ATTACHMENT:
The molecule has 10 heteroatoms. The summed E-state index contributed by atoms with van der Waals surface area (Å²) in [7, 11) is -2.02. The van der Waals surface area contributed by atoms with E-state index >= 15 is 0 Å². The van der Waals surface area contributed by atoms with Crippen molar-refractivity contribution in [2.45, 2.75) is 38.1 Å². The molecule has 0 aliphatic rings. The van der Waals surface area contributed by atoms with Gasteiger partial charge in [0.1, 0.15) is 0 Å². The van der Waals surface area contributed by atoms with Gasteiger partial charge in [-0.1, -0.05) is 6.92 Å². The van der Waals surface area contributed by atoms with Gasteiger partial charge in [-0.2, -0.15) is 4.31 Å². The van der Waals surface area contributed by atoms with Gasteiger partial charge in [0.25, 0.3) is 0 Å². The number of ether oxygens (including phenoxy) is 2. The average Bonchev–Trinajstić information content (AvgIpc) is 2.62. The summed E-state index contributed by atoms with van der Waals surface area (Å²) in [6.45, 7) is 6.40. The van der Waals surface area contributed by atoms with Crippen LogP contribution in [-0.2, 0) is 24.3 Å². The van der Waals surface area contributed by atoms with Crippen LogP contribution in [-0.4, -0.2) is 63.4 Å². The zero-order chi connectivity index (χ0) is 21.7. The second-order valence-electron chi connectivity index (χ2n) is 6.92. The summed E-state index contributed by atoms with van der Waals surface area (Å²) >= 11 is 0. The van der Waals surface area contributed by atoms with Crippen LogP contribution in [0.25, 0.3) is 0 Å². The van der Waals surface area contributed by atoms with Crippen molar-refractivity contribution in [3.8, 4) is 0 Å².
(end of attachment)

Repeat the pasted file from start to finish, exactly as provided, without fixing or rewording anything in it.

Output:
The molecule has 10 heteroatoms. The summed E-state index contributed by atoms with van der Waals surface area (Å²) in [7, 11) is -2.02. The van der Waals surface area contributed by atoms with E-state index >= 15 is 0 Å². The van der Waals surface area contributed by atoms with Crippen molar-refractivity contribution in [2.45, 2.75) is 38.1 Å². The molecule has 0 aliphatic rings. The van der Waals surface area contributed by atoms with Gasteiger partial charge in [0.1, 0.15) is 0 Å². The van der Waals surface area contributed by atoms with Gasteiger partial charge in [-0.1, -0.05) is 6.92 Å². The van der Waals surface area contributed by atoms with Gasteiger partial charge in [-0.2, -0.15) is 4.31 Å². The van der Waals surface area contributed by atoms with Gasteiger partial charge in [0.25, 0.3) is 0 Å². The number of ether oxygens (including phenoxy) is 2. The average Bonchev–Trinajstić information content (AvgIpc) is 2.62. The summed E-state index contributed by atoms with van der Waals surface area (Å²) in [6.45, 7) is 6.40. The van der Waals surface area contributed by atoms with Crippen LogP contribution in [-0.2, 0) is 24.3 Å². The van der Waals surface area contributed by atoms with Crippen LogP contribution in [-0.4, -0.2) is 63.4 Å². The zero-order chi connectivity index (χ0) is 21.7. The second-order valence-electron chi connectivity index (χ2n) is 6.92. The summed E-state index contributed by atoms with van der Waals surface area (Å²) >= 11 is 0. The van der Waals surface area contributed by atoms with Crippen LogP contribution in [0.25, 0.3) is 0 Å². The van der Waals surface area contributed by atoms with Crippen molar-refractivity contribution in [3.8, 4) is 0 Å².